Concerns have been raised that new changes for residents using Calderdale Council’s household recycling waste centres could lead to more fly-tipping in the area.
The council is introducing a trial permit scheme at two household and recycling waste centres – at Brighouse and Elland – from next Monday.
From early December residents will have to pay to take small amounts of household building waste including plasterboard, hardcore or rubble to those which accept, it at Halifax, Todmorden and Brighouse
The Council’s Conservative and Liberal Democrat groups are concerned an unwanted result might be an increase in fly-tipping.
Fly-tipping had blighted the area in recent years and the council’s ruling Labour group have pledged to clampdown on it as part of toughening up of enforcement on anti-social behaviour across all areas of Calderdale life.
Conservative group leader and Brighouse ward councillor Scott Benton said he feared both permit and charging changes risked exacerbating the fly-tipping problem.
“The cost to the council of cleaning up fly tipping has doubled over the last few years and we now seeing real problems with fly tipping in places such as Hipperholme and Northowram.
“It costs the council far more to clean up fly tipped waste than it does to dispose of waste that has been properly disposed.
“The council obviously has financial challenges and I can see why they are now looking to cut costs by introducing a permit scheme and charges for waste rubble.
“However, it is very likely that the new permit scheme and these extra charges will discourage some people from legally disposing of waste and this is inevitability going to result in an increase in fly tipping which will damage our local environment and may end up costing the council more in the long-run,” he said.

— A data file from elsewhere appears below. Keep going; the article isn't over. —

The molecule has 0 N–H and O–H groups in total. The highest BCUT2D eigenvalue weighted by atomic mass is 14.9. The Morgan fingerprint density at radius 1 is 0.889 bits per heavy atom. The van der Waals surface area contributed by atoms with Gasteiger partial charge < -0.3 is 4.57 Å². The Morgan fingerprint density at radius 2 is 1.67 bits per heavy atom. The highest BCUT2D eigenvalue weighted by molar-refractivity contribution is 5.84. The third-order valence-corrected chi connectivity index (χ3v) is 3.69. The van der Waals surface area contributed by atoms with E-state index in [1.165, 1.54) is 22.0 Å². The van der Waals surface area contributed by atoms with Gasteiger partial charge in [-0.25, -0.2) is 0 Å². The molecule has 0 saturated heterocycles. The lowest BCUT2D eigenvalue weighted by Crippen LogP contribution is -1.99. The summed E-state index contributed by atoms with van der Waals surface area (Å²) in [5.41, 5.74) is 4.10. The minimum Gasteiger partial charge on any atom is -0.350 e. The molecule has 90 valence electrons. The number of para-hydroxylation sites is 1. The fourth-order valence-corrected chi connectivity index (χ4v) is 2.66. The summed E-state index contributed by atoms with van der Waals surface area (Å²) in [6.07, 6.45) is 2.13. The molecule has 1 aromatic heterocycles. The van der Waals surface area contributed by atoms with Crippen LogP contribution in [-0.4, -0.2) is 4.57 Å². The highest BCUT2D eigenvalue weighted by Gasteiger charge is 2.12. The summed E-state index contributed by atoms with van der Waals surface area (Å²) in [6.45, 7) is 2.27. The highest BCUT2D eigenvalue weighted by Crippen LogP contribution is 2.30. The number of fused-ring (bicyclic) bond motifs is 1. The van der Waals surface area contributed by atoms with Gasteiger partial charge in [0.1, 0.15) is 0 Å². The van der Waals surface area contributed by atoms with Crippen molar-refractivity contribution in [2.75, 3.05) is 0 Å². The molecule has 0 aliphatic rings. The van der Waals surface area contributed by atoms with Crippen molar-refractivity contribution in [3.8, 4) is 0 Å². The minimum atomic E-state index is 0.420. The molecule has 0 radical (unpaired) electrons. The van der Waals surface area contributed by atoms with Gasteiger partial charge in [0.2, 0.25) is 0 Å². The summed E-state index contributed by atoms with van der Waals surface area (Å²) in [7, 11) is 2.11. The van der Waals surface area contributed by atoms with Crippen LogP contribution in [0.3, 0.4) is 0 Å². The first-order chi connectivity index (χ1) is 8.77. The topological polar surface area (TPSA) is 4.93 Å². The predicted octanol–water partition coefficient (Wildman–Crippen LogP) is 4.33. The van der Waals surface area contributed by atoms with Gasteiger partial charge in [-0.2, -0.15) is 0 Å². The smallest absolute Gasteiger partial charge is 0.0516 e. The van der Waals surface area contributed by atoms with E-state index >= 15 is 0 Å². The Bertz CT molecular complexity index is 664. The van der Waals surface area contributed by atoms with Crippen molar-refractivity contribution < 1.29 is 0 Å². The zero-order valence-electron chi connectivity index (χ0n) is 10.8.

Coun James Baker, leader of the Liberal Democrat group, said he and colleagues felt there was a risk more fly-tipping might result and the council should look at making it easier for people to dispose of certain types of waste as part of that battle.
“Our concern is that if you make it more difficult to dispose of waste with new charges and permits at these centres then people will instead fly-tip items.
“These measures make it harder to dispose of items responsibly.
“Additional charges and increases requirements for permits will increase the amount of fly-tipping.
“This is a step in the wrong direction. They should Instead be looking at making it easier for householders and small traders to dispose of waste,” he said.
The disposal charges for some items being introduced from December 3 mean each bag of rubble will be charged at £2.50, with plasterboard bags at £3 per bag, with a maximum of six bags per single visit.
Bags used must each be no bigger than a traditional rubble or sand bag – around 50cm high, 35cm wide and 13cm deep – with a maximum of 25kg weight per bag.
The sort of waste that charges will apply to in terms of rubble include ceramic pipes, sinks and pedestals, toilets and bidets, bricks and breeze blocks, concrete and paving slabs, gravel, stones and sand, rubble, hardcore and tarmac and tiles and slates.
The council warns centre operatives will make the final decision on what constitutes plasterboard, hardcore and rubble and payments can only be accepted at the centres via debit or credit cards.